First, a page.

Share this article

print logo

NEW SERVICE CENTER OFFERS ONE-STOP APPROACH FOR VETERANS TO ENTER VA HEALTH-CARE SYSTEM

It's not an easy thing to switch from one health-care system to another. There's a natural reluctance to deal with a new bureaucracy and all the red tape that can go with it.

The process can seem so intimidating that some might decide to stay right where they are, even though making a change might actually be beneficial.

Eliminating that anxiety has become the primary goal this year of the Buffalo Veterans Administration Medical Center.

"Getting started in VA Healthcare should be simple," said VA Public Affairs Officer Arlene Kelly. "That's why we've created the new center located right inside the door of the outpatient entrance at the VA Western New York Healthcare System.

"The premise is getting rid of the red tape and excess paperwork associated with government bureaucracy and should make a hospital visit more pleasant. Getting answers to questions shouldn't require a map for multiple stops all over the 11 floors of the Bailey Avenue facility."

The new Veterans Service Center, in operation for two months, is a one-stop approach to welcoming veterans into VA Healthcare. There they can get a photo ID card, have questions about benefits answered, find out about Tricare (family coverage for active-duty military), have a bill explained, or talk to a patient representative.

Patient representative Henry Patronski describes his role as helping the communications process between patients and the health care providers.

"What I do," he said, "is explain VA procedures, making referrals to the Veterans Benefits Administration office for benefits other than health-related, helping with transfers to other VA facilities, and in rarer instances, intervening in crisis situations."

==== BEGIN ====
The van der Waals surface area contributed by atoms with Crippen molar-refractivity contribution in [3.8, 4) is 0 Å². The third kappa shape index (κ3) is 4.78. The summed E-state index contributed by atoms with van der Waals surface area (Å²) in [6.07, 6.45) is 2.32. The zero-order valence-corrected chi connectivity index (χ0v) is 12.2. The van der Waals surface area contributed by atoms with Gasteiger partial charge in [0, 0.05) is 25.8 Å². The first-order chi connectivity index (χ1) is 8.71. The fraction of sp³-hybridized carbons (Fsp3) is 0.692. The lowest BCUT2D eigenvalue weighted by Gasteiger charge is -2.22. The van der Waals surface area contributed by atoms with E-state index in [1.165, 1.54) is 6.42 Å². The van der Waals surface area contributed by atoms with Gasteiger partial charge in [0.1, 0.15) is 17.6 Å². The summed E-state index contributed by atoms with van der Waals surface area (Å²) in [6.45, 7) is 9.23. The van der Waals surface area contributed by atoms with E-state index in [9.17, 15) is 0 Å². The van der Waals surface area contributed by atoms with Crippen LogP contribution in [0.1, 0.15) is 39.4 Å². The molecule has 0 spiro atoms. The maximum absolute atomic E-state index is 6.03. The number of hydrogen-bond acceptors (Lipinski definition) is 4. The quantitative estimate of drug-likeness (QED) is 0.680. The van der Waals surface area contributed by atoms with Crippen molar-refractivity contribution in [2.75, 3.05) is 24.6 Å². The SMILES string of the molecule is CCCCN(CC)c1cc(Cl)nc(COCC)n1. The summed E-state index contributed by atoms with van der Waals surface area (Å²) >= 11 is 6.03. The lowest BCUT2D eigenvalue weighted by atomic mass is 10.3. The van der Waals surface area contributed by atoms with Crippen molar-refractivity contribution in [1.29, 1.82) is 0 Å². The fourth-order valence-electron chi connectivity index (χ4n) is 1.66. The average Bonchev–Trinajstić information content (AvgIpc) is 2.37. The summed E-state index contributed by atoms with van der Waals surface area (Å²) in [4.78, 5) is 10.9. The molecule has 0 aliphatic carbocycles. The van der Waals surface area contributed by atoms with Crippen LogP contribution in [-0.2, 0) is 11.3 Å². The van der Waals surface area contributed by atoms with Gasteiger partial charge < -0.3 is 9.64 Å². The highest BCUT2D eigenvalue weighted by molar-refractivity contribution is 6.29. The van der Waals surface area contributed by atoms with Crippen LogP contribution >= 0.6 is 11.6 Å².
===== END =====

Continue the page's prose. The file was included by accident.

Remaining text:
Kelly said, "Upon arriving, the first person a veteran meets at the VA, besides the helpful parking lot attendants, is a greeter in a burgundy jacket. This smiling person will offer directions, mostly, but can provide a wheelchair and personal escort, if necessary.

"The greeter has volunteered to do this job, leaving his or her 'normal' work in the motor pool, the computer department, or the operating room, for two hours biweekly, when he or she gets to help veterans face to face. The role is considered a privilege and creates a clearer perspective for the rest of the workday.

VA Hospital Director William Feeley, said, "The greeter program has attracted observers from other local hospitals. And the Veterans Service Center is serving as a prototype for the rest of the VA Upstate New York Network."

He added, "We want to exceed the expectations of veterans and their families when they come here. The care we'd want for our own Dad and Mom is what we will give them."

"KEEPING THE PROMISE" is a monthly feature of the Buffalo News. Veterans' questions can be answered by calling the VA Hospital at 862-8888.

There are no comments - be the first to comment